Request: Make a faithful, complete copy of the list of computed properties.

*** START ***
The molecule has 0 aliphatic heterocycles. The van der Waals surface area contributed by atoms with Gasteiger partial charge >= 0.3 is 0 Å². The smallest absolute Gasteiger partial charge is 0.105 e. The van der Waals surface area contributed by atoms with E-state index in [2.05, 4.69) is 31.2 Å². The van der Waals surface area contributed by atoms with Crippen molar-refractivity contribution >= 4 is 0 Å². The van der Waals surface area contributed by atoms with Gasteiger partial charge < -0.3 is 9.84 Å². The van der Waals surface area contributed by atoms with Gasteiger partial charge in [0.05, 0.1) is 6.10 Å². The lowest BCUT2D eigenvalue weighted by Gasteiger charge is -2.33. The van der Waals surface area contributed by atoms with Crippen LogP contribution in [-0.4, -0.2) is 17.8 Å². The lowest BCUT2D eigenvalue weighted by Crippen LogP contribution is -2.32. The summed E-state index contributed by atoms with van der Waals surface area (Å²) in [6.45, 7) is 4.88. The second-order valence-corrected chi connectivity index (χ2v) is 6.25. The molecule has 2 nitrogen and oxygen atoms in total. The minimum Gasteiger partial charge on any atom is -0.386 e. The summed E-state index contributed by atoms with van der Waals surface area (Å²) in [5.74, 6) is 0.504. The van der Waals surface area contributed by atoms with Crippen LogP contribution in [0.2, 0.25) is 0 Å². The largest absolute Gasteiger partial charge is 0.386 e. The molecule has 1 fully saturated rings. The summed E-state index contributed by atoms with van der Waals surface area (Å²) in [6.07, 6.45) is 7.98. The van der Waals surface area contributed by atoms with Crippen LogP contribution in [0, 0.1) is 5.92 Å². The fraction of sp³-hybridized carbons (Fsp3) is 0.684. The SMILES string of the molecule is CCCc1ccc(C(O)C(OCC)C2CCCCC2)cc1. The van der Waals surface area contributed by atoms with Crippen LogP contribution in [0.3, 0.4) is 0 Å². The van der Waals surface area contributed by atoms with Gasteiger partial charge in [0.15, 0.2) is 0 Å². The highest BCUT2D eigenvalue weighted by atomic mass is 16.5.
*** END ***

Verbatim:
The molecule has 0 aliphatic heterocycles. The van der Waals surface area contributed by atoms with Gasteiger partial charge >= 0.3 is 0 Å². The smallest absolute Gasteiger partial charge is 0.105 e. The van der Waals surface area contributed by atoms with E-state index in [2.05, 4.69) is 31.2 Å². The van der Waals surface area contributed by atoms with Crippen molar-refractivity contribution >= 4 is 0 Å². The van der Waals surface area contributed by atoms with Gasteiger partial charge < -0.3 is 9.84 Å². The van der Waals surface area contributed by atoms with Gasteiger partial charge in [0.05, 0.1) is 6.10 Å². The lowest BCUT2D eigenvalue weighted by Gasteiger charge is -2.33. The van der Waals surface area contributed by atoms with Crippen LogP contribution in [-0.4, -0.2) is 17.8 Å². The lowest BCUT2D eigenvalue weighted by Crippen LogP contribution is -2.32. The summed E-state index contributed by atoms with van der Waals surface area (Å²) in [6.45, 7) is 4.88. The second-order valence-corrected chi connectivity index (χ2v) is 6.25. The molecule has 2 nitrogen and oxygen atoms in total. The minimum Gasteiger partial charge on any atom is -0.386 e. The summed E-state index contributed by atoms with van der Waals surface area (Å²) in [5.74, 6) is 0.504. The van der Waals surface area contributed by atoms with Crippen LogP contribution in [0.2, 0.25) is 0 Å². The largest absolute Gasteiger partial charge is 0.386 e. The molecule has 1 fully saturated rings. The summed E-state index contributed by atoms with van der Waals surface area (Å²) in [6.07, 6.45) is 7.98. The van der Waals surface area contributed by atoms with Crippen LogP contribution in [0, 0.1) is 5.92 Å². The fraction of sp³-hybridized carbons (Fsp3) is 0.684. The SMILES string of the molecule is CCCc1ccc(C(O)C(OCC)C2CCCCC2)cc1. The van der Waals surface area contributed by atoms with Crippen LogP contribution in [0.3, 0.4) is 0 Å². The van der Waals surface area contributed by atoms with Gasteiger partial charge in [0.15, 0.2) is 0 Å². The highest BCUT2D eigenvalue weighted by atomic mass is 16.5.